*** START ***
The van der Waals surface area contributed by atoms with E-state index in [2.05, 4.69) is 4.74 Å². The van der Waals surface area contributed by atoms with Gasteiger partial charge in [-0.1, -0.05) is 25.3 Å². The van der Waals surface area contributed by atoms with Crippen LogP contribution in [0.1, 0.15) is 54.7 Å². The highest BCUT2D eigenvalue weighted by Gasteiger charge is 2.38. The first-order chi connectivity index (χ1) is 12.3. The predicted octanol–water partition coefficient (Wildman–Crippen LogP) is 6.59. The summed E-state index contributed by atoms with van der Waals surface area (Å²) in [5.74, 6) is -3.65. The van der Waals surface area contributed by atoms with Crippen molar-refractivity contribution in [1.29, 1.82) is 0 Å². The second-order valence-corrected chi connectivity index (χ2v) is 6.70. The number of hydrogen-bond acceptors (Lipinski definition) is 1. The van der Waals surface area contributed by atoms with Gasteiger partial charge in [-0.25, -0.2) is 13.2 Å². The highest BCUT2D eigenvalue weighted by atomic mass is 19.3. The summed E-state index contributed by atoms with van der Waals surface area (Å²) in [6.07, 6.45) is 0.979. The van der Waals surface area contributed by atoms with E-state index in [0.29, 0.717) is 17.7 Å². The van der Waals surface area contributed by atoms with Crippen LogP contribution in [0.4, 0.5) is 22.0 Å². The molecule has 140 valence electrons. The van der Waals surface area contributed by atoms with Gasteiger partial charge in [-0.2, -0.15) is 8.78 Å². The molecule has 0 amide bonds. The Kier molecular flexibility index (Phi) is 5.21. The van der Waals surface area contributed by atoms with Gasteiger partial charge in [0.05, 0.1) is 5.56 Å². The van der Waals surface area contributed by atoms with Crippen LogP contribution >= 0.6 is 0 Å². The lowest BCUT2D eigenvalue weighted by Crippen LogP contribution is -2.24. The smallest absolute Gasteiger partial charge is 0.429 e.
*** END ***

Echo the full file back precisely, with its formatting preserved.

The van der Waals surface area contributed by atoms with E-state index in [2.05, 4.69) is 4.74 Å². The van der Waals surface area contributed by atoms with Gasteiger partial charge in [-0.1, -0.05) is 25.3 Å². The van der Waals surface area contributed by atoms with Crippen LogP contribution in [0.1, 0.15) is 54.7 Å². The highest BCUT2D eigenvalue weighted by Gasteiger charge is 2.38. The first-order chi connectivity index (χ1) is 12.3. The predicted octanol–water partition coefficient (Wildman–Crippen LogP) is 6.59. The summed E-state index contributed by atoms with van der Waals surface area (Å²) in [5.74, 6) is -3.65. The van der Waals surface area contributed by atoms with Crippen molar-refractivity contribution in [1.29, 1.82) is 0 Å². The second-order valence-corrected chi connectivity index (χ2v) is 6.70. The number of hydrogen-bond acceptors (Lipinski definition) is 1. The van der Waals surface area contributed by atoms with Gasteiger partial charge in [-0.25, -0.2) is 13.2 Å². The highest BCUT2D eigenvalue weighted by atomic mass is 19.3. The summed E-state index contributed by atoms with van der Waals surface area (Å²) in [6.07, 6.45) is 0.979. The van der Waals surface area contributed by atoms with E-state index in [0.29, 0.717) is 17.7 Å². The van der Waals surface area contributed by atoms with Crippen LogP contribution in [0.4, 0.5) is 22.0 Å². The molecule has 140 valence electrons. The van der Waals surface area contributed by atoms with Gasteiger partial charge in [-0.2, -0.15) is 8.78 Å². The molecule has 0 amide bonds. The Kier molecular flexibility index (Phi) is 5.21. The van der Waals surface area contributed by atoms with Gasteiger partial charge in [0.05, 0.1) is 5.56 Å². The van der Waals surface area contributed by atoms with Crippen LogP contribution >= 0.6 is 0 Å². The lowest BCUT2D eigenvalue weighted by Crippen LogP contribution is -2.24. The smallest absolute Gasteiger partial charge is 0.429 e.